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Chlorine in Your Water May Cause Food Allergies

 

CHlorine Safety Alert BLogIt seems like more and more people today have food allergies – everyone knows someone who can’t eat some kind of food. Researchers has suspected that chemicals that are foreign to our biology could be a factor. Now that has been confirmed, at least for a chemical that we are all widely exposed to – chlorine in our drinking water.

Because chlorine is a great disinfectant, it has been credited with reducing water-borne disease. It has been widely used in the US to disinfect tap water for many decades. Unfortunately, the chlorine byproducts are more dangerous than the chlorine, and another study has linked a specific one to the increase in the incidence of food allergies.

People with higher urinary levels of dichlorophenol were 80% more likely to have a food allergy. The higher the level, the more likely food allergies were an issue. Dichlorophenol is also a chemical found in pesticides, so fruits and vegetables also contribute to the body’s load.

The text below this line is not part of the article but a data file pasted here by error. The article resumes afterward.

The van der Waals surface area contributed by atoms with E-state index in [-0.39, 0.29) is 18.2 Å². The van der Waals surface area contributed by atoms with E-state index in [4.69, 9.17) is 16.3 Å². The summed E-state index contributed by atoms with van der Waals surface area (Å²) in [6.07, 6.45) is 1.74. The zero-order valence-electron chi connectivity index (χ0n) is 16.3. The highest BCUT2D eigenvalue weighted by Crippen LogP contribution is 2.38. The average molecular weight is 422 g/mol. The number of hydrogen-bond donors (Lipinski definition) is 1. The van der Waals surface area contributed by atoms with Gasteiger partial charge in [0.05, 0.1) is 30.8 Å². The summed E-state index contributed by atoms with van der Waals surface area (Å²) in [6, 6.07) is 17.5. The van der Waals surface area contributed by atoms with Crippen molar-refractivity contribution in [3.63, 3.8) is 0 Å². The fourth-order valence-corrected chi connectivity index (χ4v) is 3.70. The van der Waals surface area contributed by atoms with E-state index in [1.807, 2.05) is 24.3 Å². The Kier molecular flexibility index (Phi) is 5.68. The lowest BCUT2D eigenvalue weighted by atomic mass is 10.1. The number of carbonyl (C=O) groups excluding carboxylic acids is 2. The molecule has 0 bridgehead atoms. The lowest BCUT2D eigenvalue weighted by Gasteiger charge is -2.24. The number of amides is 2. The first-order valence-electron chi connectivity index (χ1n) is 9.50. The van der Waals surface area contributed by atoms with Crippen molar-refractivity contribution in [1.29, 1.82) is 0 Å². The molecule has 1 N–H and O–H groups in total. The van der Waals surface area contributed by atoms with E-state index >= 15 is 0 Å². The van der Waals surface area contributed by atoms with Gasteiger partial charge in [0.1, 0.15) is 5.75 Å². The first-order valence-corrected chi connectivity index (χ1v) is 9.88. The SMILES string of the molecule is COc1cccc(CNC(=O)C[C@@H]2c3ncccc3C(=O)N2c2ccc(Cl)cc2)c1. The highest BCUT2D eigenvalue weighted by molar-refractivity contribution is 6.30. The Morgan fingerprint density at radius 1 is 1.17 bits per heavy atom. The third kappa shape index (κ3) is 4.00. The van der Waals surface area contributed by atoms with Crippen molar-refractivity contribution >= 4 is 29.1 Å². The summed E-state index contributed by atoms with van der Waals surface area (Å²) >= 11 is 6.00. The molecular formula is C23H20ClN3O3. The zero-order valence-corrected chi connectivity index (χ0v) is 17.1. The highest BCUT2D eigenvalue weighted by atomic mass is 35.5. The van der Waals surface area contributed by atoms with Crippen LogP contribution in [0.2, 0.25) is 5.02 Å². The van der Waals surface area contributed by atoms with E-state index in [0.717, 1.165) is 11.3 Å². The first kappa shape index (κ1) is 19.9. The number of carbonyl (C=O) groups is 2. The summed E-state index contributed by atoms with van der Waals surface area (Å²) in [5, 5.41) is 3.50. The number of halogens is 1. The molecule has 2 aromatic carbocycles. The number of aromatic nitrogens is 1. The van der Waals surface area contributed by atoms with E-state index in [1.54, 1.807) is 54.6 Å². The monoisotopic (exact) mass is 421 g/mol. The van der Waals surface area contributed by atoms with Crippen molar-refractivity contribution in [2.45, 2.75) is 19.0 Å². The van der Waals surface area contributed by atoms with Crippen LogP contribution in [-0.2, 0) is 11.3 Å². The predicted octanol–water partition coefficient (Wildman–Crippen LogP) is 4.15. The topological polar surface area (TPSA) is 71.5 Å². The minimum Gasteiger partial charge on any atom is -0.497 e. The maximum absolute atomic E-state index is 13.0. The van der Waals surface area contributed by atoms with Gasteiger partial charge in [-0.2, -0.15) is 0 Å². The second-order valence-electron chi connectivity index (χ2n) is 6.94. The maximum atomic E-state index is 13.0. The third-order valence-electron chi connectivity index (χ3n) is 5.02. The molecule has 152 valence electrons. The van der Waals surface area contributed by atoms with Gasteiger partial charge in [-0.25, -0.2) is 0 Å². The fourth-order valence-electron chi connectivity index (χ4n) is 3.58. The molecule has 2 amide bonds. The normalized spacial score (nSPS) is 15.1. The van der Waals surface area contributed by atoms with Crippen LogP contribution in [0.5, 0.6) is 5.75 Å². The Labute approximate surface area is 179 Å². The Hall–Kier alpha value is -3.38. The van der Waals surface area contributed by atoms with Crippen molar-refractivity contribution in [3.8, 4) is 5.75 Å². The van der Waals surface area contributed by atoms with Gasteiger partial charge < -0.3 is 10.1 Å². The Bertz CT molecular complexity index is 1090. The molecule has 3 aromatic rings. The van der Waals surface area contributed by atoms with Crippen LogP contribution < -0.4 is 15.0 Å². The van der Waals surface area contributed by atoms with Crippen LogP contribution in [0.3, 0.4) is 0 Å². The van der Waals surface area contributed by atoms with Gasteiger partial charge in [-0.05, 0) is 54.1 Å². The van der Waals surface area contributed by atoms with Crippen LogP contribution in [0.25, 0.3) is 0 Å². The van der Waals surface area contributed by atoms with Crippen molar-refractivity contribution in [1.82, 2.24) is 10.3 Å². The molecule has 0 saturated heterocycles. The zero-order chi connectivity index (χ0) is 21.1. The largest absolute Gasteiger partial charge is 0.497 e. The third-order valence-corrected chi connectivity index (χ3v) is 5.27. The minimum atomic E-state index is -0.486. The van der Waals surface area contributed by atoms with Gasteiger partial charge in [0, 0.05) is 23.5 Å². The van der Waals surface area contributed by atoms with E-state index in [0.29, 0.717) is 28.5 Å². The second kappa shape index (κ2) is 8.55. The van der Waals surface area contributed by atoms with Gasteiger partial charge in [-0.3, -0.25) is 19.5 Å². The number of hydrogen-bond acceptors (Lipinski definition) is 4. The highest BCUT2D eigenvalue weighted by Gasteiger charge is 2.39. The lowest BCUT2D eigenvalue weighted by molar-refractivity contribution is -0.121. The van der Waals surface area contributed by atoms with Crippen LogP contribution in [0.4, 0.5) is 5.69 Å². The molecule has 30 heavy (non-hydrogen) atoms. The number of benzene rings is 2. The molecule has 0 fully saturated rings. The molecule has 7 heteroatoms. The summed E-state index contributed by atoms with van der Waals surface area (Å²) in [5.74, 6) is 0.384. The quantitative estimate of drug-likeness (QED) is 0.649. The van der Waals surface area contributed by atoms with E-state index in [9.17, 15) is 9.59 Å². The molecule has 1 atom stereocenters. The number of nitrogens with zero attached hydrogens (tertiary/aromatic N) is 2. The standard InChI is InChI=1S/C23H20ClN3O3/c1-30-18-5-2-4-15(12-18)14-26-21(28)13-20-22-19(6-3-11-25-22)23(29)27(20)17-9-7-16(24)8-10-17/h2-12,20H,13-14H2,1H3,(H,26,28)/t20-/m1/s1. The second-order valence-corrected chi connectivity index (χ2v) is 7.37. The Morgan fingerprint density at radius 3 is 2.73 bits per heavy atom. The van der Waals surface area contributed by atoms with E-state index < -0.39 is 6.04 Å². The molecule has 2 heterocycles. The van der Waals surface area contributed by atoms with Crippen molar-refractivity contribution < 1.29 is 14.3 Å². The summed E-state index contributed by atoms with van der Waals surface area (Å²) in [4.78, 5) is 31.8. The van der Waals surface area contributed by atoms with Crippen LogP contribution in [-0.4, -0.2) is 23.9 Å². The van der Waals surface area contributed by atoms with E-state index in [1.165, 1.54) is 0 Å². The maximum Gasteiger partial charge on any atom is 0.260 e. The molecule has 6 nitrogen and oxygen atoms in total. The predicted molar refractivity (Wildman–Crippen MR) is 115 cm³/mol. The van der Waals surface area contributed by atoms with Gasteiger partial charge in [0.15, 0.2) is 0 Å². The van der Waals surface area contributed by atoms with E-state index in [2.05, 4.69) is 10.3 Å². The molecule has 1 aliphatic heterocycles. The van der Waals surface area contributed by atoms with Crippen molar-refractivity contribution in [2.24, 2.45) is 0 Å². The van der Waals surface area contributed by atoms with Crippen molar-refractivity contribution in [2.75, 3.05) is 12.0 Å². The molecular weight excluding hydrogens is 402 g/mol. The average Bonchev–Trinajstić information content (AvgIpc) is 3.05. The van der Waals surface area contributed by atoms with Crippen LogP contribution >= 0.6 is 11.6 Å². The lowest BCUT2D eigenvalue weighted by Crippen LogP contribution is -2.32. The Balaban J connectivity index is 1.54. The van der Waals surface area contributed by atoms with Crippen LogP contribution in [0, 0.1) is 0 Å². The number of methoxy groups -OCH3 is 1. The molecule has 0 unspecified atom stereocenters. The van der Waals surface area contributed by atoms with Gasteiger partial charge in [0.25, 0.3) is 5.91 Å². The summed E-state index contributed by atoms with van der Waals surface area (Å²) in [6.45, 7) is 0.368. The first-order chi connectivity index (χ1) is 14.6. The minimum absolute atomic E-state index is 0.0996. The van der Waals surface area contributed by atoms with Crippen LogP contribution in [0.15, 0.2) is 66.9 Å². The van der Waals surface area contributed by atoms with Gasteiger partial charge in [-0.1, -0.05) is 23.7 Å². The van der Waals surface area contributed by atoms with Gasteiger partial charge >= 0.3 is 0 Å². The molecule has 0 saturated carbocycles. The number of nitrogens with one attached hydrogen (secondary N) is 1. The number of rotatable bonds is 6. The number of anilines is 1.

Even the most simple filters remove chlorine, but not all filters remove disinfection byproducts. Make sure your filter is capable of removing these dangerous chemicals. UltraWater filtration technology from AlkaViva has been tested by third-party independent labs and removes 99.9% of these kinds of chemicals, as well as chlorine and chloramine.

What about the dichlorophenol in pesticides? Using strong alkaline water from your AlkaViva water ionizer to soak and wash produce should help remove any pesticide residue.

How well your water ionizer removes disinfection byproducts is dependent on the quality of the filter. Kangen Water™ (a brand name from Enagic USA) filters remove chlorine, but are not tested for removal of dichlorophenol. Ask questions! For instance, some filters are simple Granular Activated Carbon, and do a minimal job at removing chemicals like dichlorophenol and other disinfection byproducts.

Reference

Jerschow, E. and et. al. Dichlorophenol-containing pesticides and allergies: results from the US National Health and Nutrition Examination Survey 2005-2006 Annals of Allergy, Asthma, and Immunology. http://www.annallergy.org/article/S1081-1206%2812%2900671-0/abstract

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